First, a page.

Samuel Cabble returned to Missouri for his wife, and together they moved to Denver, Colorado.
5. It’s definitely not funny.
One of the girls in the Donner Party was fed her dead mother and told afterwards. They had an agreement to not feed people their family members, but they had broken off from the camp in an attempt to find rescue. She would randomly burst into tears about it at school years later.
The whole story of the Donner Party is so horrible and sad and it bothers me that it’s just used for cannibal jokes.
4. What is the matter with people?
One that really stands out to me from the sub is this image of the Filipino Zoo Girl that was on display in the Coney Island Zoo in 1914. She was bound by ropes and people tossed peanuts at her.
It’s just heartbreaking to see something like that happen, especially to a child so young, but human zoos were a thing up until as late as 1958.
3. A heavy heart.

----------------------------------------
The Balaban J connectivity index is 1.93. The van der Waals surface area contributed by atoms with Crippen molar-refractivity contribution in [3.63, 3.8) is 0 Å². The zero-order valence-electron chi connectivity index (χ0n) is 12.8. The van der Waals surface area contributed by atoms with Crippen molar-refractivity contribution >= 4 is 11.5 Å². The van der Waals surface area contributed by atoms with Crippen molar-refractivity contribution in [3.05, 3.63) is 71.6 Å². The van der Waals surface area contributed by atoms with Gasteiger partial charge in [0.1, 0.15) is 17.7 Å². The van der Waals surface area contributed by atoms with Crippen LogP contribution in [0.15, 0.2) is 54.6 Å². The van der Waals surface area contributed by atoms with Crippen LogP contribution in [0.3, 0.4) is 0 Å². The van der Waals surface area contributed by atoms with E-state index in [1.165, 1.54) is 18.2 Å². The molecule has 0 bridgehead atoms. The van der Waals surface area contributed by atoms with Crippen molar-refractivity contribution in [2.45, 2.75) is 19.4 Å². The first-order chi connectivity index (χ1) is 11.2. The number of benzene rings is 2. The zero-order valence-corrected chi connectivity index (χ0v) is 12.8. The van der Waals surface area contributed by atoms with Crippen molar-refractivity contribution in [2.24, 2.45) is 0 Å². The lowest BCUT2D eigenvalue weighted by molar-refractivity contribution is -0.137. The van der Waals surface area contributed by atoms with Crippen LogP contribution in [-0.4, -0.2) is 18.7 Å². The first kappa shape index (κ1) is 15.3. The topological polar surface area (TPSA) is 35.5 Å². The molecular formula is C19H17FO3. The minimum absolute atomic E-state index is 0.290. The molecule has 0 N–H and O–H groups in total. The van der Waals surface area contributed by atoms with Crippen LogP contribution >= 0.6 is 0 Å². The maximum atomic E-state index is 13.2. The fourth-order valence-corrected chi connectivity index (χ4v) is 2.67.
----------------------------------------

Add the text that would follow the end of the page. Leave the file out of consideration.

Teddy Roosevelt’s mother Mittie and his wife Alice, who had just given birth days before, both died in the same house on the same day, hours apart from each other.
In his diary entry that day, he drew a large black X and scribbled “The light has gone out of my life.”
That’s some heavy s**t right there, man.
2. Bless her heart.
When Alexander Hamilton’s eldest son died, his second child Angelica Hamilton had a mental breakdown and she never recovered.
Sometimes, her family would walk into a room with only her in it, and she would be speaking to her dead brother.
1. Heartwarming and tragic.
During the German-Soviet war, there was a Red Army soldier who sang each night with a hauntingly-beautiful voice. His comrades would give him their tea rations and scarves to protect his larynx.
One night, he couldn’t sing because he had gotten sick. A German soldier crawled across no-man’s-land and tossed something into the Soviet trench; the Soviet soldiers thought it was a grenade.
However, it was a package containing a letter asking if the singer was okay and if he needed medicine. A truly heart-warming moment in an otherwise horrific front.
Is someone cutting onions in here? Ugh!
If there’s a historical fact that makes you cry (and it’s not on this list) share it with us in the comments!